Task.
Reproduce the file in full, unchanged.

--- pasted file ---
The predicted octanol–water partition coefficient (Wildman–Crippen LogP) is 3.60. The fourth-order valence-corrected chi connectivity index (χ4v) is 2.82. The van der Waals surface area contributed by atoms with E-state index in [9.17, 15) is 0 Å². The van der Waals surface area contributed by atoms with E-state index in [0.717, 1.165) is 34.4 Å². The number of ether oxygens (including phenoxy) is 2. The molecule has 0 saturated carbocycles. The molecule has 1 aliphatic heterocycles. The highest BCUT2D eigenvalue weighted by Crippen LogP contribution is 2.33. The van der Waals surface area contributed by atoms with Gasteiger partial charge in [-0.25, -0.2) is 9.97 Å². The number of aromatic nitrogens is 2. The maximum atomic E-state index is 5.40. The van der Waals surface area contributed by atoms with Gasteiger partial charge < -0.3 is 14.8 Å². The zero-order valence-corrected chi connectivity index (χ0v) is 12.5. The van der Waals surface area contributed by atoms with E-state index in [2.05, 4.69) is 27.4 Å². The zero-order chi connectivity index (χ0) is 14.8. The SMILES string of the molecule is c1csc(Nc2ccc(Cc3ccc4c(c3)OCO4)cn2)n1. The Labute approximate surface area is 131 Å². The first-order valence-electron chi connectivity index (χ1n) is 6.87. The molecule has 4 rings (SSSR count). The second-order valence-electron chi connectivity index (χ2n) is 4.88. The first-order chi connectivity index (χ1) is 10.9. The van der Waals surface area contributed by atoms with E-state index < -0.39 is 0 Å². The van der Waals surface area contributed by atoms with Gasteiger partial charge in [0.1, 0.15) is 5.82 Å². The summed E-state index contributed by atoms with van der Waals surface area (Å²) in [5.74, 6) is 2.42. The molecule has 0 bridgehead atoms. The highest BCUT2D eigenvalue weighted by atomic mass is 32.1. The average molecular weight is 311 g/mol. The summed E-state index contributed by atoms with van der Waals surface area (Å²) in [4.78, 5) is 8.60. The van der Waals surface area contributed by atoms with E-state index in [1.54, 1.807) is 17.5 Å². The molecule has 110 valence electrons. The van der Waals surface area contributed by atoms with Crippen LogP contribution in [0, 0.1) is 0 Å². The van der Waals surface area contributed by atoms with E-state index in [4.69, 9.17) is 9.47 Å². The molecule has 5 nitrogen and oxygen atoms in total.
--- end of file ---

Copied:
The predicted octanol–water partition coefficient (Wildman–Crippen LogP) is 3.60. The fourth-order valence-corrected chi connectivity index (χ4v) is 2.82. The van der Waals surface area contributed by atoms with E-state index in [9.17, 15) is 0 Å². The van der Waals surface area contributed by atoms with E-state index in [0.717, 1.165) is 34.4 Å². The number of ether oxygens (including phenoxy) is 2. The molecule has 0 saturated carbocycles. The molecule has 1 aliphatic heterocycles. The highest BCUT2D eigenvalue weighted by Crippen LogP contribution is 2.33. The van der Waals surface area contributed by atoms with Gasteiger partial charge in [-0.25, -0.2) is 9.97 Å². The number of aromatic nitrogens is 2. The maximum atomic E-state index is 5.40. The van der Waals surface area contributed by atoms with Gasteiger partial charge < -0.3 is 14.8 Å². The zero-order valence-corrected chi connectivity index (χ0v) is 12.5. The van der Waals surface area contributed by atoms with E-state index in [2.05, 4.69) is 27.4 Å². The zero-order chi connectivity index (χ0) is 14.8. The SMILES string of the molecule is c1csc(Nc2ccc(Cc3ccc4c(c3)OCO4)cn2)n1. The Labute approximate surface area is 131 Å². The first-order valence-electron chi connectivity index (χ1n) is 6.87. The molecule has 4 rings (SSSR count). The second-order valence-electron chi connectivity index (χ2n) is 4.88. The first-order chi connectivity index (χ1) is 10.9. The van der Waals surface area contributed by atoms with E-state index < -0.39 is 0 Å². The van der Waals surface area contributed by atoms with Gasteiger partial charge in [0.1, 0.15) is 5.82 Å². The summed E-state index contributed by atoms with van der Waals surface area (Å²) in [5.74, 6) is 2.42. The molecule has 0 bridgehead atoms. The highest BCUT2D eigenvalue weighted by atomic mass is 32.1. The average molecular weight is 311 g/mol. The summed E-state index contributed by atoms with van der Waals surface area (Å²) in [4.78, 5) is 8.60. The van der Waals surface area contributed by atoms with E-state index in [1.54, 1.807) is 17.5 Å². The molecule has 110 valence electrons. The van der Waals surface area contributed by atoms with Crippen LogP contribution in [0, 0.1) is 0 Å². The van der Waals surface area contributed by atoms with E-state index in [4.69, 9.17) is 9.47 Å². The molecule has 5 nitrogen and oxygen atoms in total.